The original proposal for such an office was made in February 2008 by Arab League secretary-general Amr Moussa. It was recently revived by the Saudi government, which controls Arabsat, and the Egyptian government, which controls Nilesat.

It seems that Riyadh and Cairo hope to ride a current that supports the reaffirmation of traditional values. The main TV stations targeted by the proposal are Al Jazeera, the Hamas station Al-Aqsa TVand the Hezbollah station Al-Manar.

The Arab League’s 22 member countries are nonetheless far from being unanimous about the proposal. In fact, the battle lines have been drawn between those in favour and those against. The pro camp centres on Saudi Arabia and Cairo. Those already clearly defined as members of the contra camp include Lebanon and Qatar.

There are many stumbling blocks on the road to agreement. Some fear this office would end up controlling content on privately-owned TV stations. Others have voiced concern about loss of sovereignty. Technical questions have been raised. Who will be members of this office? How will they be appointed? What will their exact powers be? And what punishments will they be able to impose?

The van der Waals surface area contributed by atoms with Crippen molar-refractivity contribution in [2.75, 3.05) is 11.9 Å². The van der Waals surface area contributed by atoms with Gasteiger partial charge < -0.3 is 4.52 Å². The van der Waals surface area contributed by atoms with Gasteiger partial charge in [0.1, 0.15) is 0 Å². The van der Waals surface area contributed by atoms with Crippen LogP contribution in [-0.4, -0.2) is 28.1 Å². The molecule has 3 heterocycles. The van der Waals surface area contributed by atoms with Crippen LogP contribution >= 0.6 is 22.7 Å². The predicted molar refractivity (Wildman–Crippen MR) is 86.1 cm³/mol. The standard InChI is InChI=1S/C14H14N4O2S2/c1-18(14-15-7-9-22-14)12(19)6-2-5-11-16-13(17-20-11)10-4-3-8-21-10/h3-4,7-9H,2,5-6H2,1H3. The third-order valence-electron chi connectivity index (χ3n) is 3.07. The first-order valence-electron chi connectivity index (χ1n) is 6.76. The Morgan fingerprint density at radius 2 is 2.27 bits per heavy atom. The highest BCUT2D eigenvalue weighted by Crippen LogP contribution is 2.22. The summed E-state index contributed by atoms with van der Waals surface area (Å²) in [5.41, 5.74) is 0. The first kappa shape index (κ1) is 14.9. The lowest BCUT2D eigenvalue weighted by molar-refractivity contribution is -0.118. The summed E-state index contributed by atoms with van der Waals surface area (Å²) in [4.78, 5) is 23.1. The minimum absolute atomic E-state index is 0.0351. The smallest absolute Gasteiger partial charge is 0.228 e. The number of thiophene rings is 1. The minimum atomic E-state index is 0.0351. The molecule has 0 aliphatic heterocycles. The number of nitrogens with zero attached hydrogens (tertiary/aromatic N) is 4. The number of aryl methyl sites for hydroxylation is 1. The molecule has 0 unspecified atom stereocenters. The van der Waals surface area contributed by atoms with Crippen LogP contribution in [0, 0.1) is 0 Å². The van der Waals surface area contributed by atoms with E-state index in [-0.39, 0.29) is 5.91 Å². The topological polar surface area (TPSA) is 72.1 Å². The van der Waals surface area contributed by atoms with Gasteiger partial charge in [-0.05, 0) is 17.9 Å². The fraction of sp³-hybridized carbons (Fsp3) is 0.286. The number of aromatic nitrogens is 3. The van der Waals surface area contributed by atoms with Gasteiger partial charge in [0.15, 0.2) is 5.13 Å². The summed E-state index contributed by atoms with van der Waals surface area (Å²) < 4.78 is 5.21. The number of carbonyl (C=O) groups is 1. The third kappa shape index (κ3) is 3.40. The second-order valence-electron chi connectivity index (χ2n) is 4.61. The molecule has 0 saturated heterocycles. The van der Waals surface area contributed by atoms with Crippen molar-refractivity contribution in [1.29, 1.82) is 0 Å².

The issue of funding has also been raised as well as the more symbolic question of where the office will be located. Will it be attached to the Arab League’s secretariat or to the Standing Committee of Arab Media?

Holbrooke Refuses To Implicate America’s Old Ally–LeT

[SEE: The Lashkar-e-Taiba Was from the Outset Clearly a U.S. Enterprise ]

Lashkar-e-Taiba (ran a training camp) in Kunnad, Afghanistan. That camp and the Lashkar-e-Taiba’s sprawling base camp on 80 hectares in Muridke near Lahore were both in essence U.S. creations. The Kunnad camp had been a forward base to train Afghan terrorist groups that are engaged in the U.S.’ war against the socialist regime in Kabul. The Murdike complex was built with official patronage on land donated by former Pakistan President Zia-ul-Haq in 1987. The construction of the complex was one of the first major CIA-backed moves to create a base for operations against the Soviet Union-supported Gove-rnment in Afghanistan. If figures like bin Laden had no direct CIA links, theLashkar-e-Taiba was from the outset clearly a U.S. enterprise.Mar. 12, 1999

US envoy refuses to blame LeT for Kabul attack

By Our Correspondent
“In regard to this attack, I don’t accept the fact that this was an attack on an Indian facility like the (Indian) embassy,” he said. “They were foreigners, non-Indian foreigners hurt. It was a soft target. Let’s not jump to conclusions.” – Photo by Reuters.

WASHINGTON: US envoy Richard Holbrooke has rejected New Delhi’s claim that recent terror strikes in Kabul specifically targeted Indians.

At a Tuesday afternoon briefing at the State Department, Mr Holbrooke urged both India and Pakistan to stop blaming each other without substantial proof.